American airlines flight 965 from Miami to Cali, Colombia, rammed a mountainside in December 1995, killing all 159 on board. The cause: a disconnect between information and context. Air traffic controllers in Cali radioed the plane to fly toward a nearby beacon named “Rozo.” From a computerized list of beacons beginning with the letter R, the crew selected the first-by convention, the nearest. But in this case, unbeknownst to the crew, the list began with “Romeo,” 100 miles to the left in Bogota. The autopilot followed the faulty directions, leading to what accident investigators call “controlled flight into terrain.”
Humans only acquire data or “little-i information” and make it into useful understanding or “big-I Information” by assuming a context for it, and the results can be disastrous if they assume the wrong one, mathematician and math popularizer Keith Devlin warns in InfoSense. In the terms of the “situation theory” developed by Devlin and his colleagues at Stanford University’s Center for the Study of Language and Information, the American Airlines crew sealed their doom by relating a piece of little-i information (the letter R) to a “constraint” or context (the convention of listing beacons from nearest to farthest) that was different from the constraints observed by the programmers of the flight mangement computer.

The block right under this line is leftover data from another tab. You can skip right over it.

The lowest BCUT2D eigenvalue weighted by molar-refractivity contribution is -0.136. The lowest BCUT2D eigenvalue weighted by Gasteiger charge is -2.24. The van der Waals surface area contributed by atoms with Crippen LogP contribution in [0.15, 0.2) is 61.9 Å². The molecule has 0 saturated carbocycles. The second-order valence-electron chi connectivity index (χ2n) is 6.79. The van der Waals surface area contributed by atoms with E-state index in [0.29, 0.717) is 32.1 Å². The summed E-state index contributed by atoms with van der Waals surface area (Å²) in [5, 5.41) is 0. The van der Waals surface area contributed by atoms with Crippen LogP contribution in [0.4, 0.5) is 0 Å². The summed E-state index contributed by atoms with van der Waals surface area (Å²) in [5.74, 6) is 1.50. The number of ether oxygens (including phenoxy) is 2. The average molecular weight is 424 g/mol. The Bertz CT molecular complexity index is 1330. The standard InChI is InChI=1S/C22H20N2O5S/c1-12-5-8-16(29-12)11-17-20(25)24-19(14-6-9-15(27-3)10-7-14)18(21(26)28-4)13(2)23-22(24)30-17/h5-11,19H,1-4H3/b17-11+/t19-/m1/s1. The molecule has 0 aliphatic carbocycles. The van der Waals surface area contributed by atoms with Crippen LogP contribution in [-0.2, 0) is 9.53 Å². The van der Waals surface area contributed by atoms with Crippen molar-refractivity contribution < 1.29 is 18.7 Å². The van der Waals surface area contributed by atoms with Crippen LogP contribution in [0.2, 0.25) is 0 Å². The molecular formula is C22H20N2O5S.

“We are so used to dealing with information in our everyday lives…that we often fail to see the complexities involved,” Devlin observes. Using examples as gripping as the American Airlines disaster and as mundane as a poorly designed ATM screen, he argues that a situation-theory view of information can forestall misunderstandings in the cockpit, the office or the operating room.
Using situation theory, Devlin and his colleagues have mathematically validated a number of interesting strategies for boosting productivity and innovation within a group. For example, it turns out that optimum team size is two or three; as more members join, the opportunities for misunderstandings multiply far faster than does brainpower. And “information immersion”-surrounding a team with relevant data, whether stored on low-tech whiteboards or on sophisticated “knowledge maps” running on corporate intranets-can make communication more efficient by increasing the overlap between team members’ individual contexts, Devlin shows. Readers immersing themselves in InfoSense will find there is far more to information than meets the I.